Synopses & Reviews
Dancers experience pain, joy, frustration, rapture, failure, applause, and are above the worldly concerns of food, money, and financial security. They live only to dance.
Or do they?
The reality is dancers of all ages, types, and skill levels often experience incredible physical and psychological stress and have traditionally bore their pain in stoic silence.
In this much needed new book, Dance Magazine's Linda Hamilton offers dancers the same type of advice and understanding they have come to trust from her popular monthly column. Psychologist Hamilton--a former dancer with New York City Ballet under the legendary George Balanchine--offers a complete resource for coping with the day to day pressures of being a dancer. Page after page is filled with the insight that can only come from a person who has been intimately involved in the world of dance.
Hamilton outlines strategies for dancers for dealing with a variety of common physical and psychological issues and shows how to be true to your passion and bring back the joy in dancing. The book is filled with answers to dancer's most often asked questions and offers practical methods for dealing with such difficult problems as eating disorders, substance abuse, ruthless competition, and performance anxiety. Advice for Dancers will teach you how to:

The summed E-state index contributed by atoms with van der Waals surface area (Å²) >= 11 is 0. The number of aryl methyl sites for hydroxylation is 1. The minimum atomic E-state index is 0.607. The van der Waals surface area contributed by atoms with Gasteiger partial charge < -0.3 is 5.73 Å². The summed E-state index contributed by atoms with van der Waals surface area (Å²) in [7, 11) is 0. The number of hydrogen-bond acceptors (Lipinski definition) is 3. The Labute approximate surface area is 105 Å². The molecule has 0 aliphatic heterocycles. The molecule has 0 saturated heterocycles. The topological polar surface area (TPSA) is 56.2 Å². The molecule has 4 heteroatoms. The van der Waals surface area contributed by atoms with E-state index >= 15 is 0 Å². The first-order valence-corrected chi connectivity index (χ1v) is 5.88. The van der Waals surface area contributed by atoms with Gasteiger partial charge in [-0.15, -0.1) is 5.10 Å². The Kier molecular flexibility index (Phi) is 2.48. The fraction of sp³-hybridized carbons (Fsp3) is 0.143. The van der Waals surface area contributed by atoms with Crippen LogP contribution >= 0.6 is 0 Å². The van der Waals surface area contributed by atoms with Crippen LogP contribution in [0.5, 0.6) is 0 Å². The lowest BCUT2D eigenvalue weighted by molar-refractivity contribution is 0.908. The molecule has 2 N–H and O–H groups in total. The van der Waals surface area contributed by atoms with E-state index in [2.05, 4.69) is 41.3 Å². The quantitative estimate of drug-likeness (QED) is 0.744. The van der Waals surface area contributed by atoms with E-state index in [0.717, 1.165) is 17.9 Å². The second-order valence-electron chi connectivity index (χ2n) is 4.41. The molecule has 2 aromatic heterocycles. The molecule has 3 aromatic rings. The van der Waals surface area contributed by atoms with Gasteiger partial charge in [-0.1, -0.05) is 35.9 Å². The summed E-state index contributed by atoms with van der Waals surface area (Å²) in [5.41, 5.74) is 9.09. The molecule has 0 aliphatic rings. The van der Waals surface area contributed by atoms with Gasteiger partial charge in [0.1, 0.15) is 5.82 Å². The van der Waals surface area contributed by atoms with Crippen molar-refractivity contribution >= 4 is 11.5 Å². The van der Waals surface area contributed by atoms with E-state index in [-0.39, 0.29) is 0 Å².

- Achieve you physical potential and select the dance technique that's right for you
- Find out which teaching practices you can trust and why
- Learn how to reach your optimal weight without compromising your energy, health, and career
- Develop healthy relationships both inside and outside the dance studio
- Use a variety of resources to get work, roles, and promotions
- Perform technical feats in front of an audience even when you are frightened
Advice for Dancers is a result of Hamiltion's extensive research and years clinical work with dancers and includes information for a survey of more that 1,000 dancers from across the country.
About the Author
Linda H. Hamilton Ph.D., is a columnist for Dance Magazine and a clinical psychologist in private practice in New York City.
Table of Contents
1 Accepting the Dancer You Are 9
2 Teaching Practices: The Good, the Bad, the Ugly 35
3 Focusing on Body Shape and Appearance 55
4 Your Relationships: Friends or Foes? 77
5 So You Want to Be a Professional 99
6 Performing at Your Peak 123
7 The Mind-Body Connection: Injuries and Your Health 147
8 Is There Life After Dance? 173
Resource Directory 193
Further Reading 217
About the Author 219